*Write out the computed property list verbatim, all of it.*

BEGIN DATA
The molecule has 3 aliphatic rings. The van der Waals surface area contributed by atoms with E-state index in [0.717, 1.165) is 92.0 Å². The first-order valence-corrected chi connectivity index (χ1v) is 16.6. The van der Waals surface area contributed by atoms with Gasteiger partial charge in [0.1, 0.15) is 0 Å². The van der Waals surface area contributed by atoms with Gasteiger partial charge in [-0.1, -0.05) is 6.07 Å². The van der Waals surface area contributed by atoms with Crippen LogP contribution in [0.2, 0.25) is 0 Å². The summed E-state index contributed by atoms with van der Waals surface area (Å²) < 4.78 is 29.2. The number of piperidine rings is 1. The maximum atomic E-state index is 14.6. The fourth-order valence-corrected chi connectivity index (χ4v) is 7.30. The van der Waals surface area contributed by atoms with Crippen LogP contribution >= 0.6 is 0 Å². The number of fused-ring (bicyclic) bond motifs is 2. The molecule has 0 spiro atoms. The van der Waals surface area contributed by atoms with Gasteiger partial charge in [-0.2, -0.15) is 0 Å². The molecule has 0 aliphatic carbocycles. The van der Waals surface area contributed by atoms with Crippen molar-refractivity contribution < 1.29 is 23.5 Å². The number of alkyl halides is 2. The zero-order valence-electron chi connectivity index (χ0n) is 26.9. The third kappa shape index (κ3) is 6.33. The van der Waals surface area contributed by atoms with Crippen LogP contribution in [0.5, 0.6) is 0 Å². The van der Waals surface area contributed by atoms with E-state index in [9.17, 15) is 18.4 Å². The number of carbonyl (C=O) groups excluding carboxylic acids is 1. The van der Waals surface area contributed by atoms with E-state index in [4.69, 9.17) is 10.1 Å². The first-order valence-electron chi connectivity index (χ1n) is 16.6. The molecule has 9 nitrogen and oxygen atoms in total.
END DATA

The molecule has 3 aliphatic rings. The van der Waals surface area contributed by atoms with E-state index in [0.717, 1.165) is 92.0 Å². The first-order valence-corrected chi connectivity index (χ1v) is 16.6. The van der Waals surface area contributed by atoms with Gasteiger partial charge in [0.1, 0.15) is 0 Å². The van der Waals surface area contributed by atoms with Gasteiger partial charge in [-0.1, -0.05) is 6.07 Å². The van der Waals surface area contributed by atoms with Crippen LogP contribution in [0.2, 0.25) is 0 Å². The summed E-state index contributed by atoms with van der Waals surface area (Å²) < 4.78 is 29.2. The number of piperidine rings is 1. The maximum atomic E-state index is 14.6. The fourth-order valence-corrected chi connectivity index (χ4v) is 7.30. The van der Waals surface area contributed by atoms with Crippen LogP contribution >= 0.6 is 0 Å². The number of fused-ring (bicyclic) bond motifs is 2. The molecule has 0 spiro atoms. The van der Waals surface area contributed by atoms with Gasteiger partial charge in [-0.2, -0.15) is 0 Å². The molecule has 0 aliphatic carbocycles. The van der Waals surface area contributed by atoms with Crippen molar-refractivity contribution < 1.29 is 23.5 Å². The number of alkyl halides is 2. The zero-order valence-electron chi connectivity index (χ0n) is 26.9. The third kappa shape index (κ3) is 6.33. The van der Waals surface area contributed by atoms with Crippen LogP contribution in [0.5, 0.6) is 0 Å². The van der Waals surface area contributed by atoms with E-state index in [9.17, 15) is 18.4 Å². The number of carbonyl (C=O) groups excluding carboxylic acids is 1. The van der Waals surface area contributed by atoms with E-state index in [4.69, 9.17) is 10.1 Å². The first-order valence-electron chi connectivity index (χ1n) is 16.6. The molecule has 9 nitrogen and oxygen atoms in total.